Date of Award


Degree Type


Degree Name

Doctor of Philosophy


Electrical Engineering

Major Professor

Leon M. Tolbert

Committee Members

Fred Wang, Zhenxian Liang, Benjamin J. Blalock, Anming Hu


There has been an increasing trend for the commercialization of electric vehicles (EVs) to reduce greenhouse gas emissions and dependence on petroleum. However, a key technical barrier to their wide application is the development of high power density electric drive systems due to limited space within EVs. High temperature environment inherent in EVs further introduces a new level of complexity. Under high power density and high temperature operation, system reliability and safety also become important.

This dissertation deals with the development of advanced driving and protection technologies for high temperature high density power module capable of operating under the harsh environment of electric vehicles, while ensuring system reliability and safety under short circuit conditions. Several related research topics will be discussed in this dissertation.

First, an active gate driver (AGD) for IGBT modules is proposed to improve their overall switching performance. The proposed one has the capability of reducing the switching loss, delay time, and Miller plateau duration during turn-on and turn-off transient without sacrificing current and voltage stress.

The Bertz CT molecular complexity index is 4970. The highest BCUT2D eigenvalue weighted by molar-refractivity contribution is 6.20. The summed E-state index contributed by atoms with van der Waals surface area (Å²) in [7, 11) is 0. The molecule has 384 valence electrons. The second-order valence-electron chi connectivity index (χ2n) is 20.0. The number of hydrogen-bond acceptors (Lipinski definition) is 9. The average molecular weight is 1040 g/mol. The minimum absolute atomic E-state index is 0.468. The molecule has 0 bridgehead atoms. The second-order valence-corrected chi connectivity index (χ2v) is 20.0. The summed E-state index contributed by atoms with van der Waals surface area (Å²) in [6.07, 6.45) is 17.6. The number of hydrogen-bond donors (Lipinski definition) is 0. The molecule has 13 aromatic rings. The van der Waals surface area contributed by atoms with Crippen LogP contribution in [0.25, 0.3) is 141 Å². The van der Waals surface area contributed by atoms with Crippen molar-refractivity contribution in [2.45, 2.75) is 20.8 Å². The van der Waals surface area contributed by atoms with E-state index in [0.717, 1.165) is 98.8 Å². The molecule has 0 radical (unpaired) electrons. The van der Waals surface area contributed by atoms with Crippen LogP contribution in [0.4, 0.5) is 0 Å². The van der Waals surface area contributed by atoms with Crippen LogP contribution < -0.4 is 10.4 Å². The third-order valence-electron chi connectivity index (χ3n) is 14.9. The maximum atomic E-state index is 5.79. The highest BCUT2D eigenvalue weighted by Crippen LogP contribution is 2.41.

Second, a board-level integrated silicon carbide (SiC) MOSFET power module is developed for high temperature and high power density application. Specifically, a silicon-on-insulator (SOI) based gate driver board is designed and fabricated through chip-on-board (COB) technique. Also, a 1200 V / 100 A SiC MOSFET phase-leg power module is developed utilizing high temperature packaging technologies.

Third, a comprehensive short circuit ruggedness evaluation and numerical investigation of up-to-date commercial silicon carbide (SiC) MOSFETs is presented. The short circuit capability of three types of commercial 1200 V SiC MOSFETs is tested under various conditions. The experimental short circuit behaviors are compared and analyzed through numerical thermal dynamic simulation.

Finally, according to the short circuit ruggedness evaluation results, three short circuit protection methods are proposed to improve the reliability and overall cost of the SiC MOSFET based converter. A comparison is made in terms of fault response time, temperature dependent characteristics, and applications to help designers select a proper protection method.

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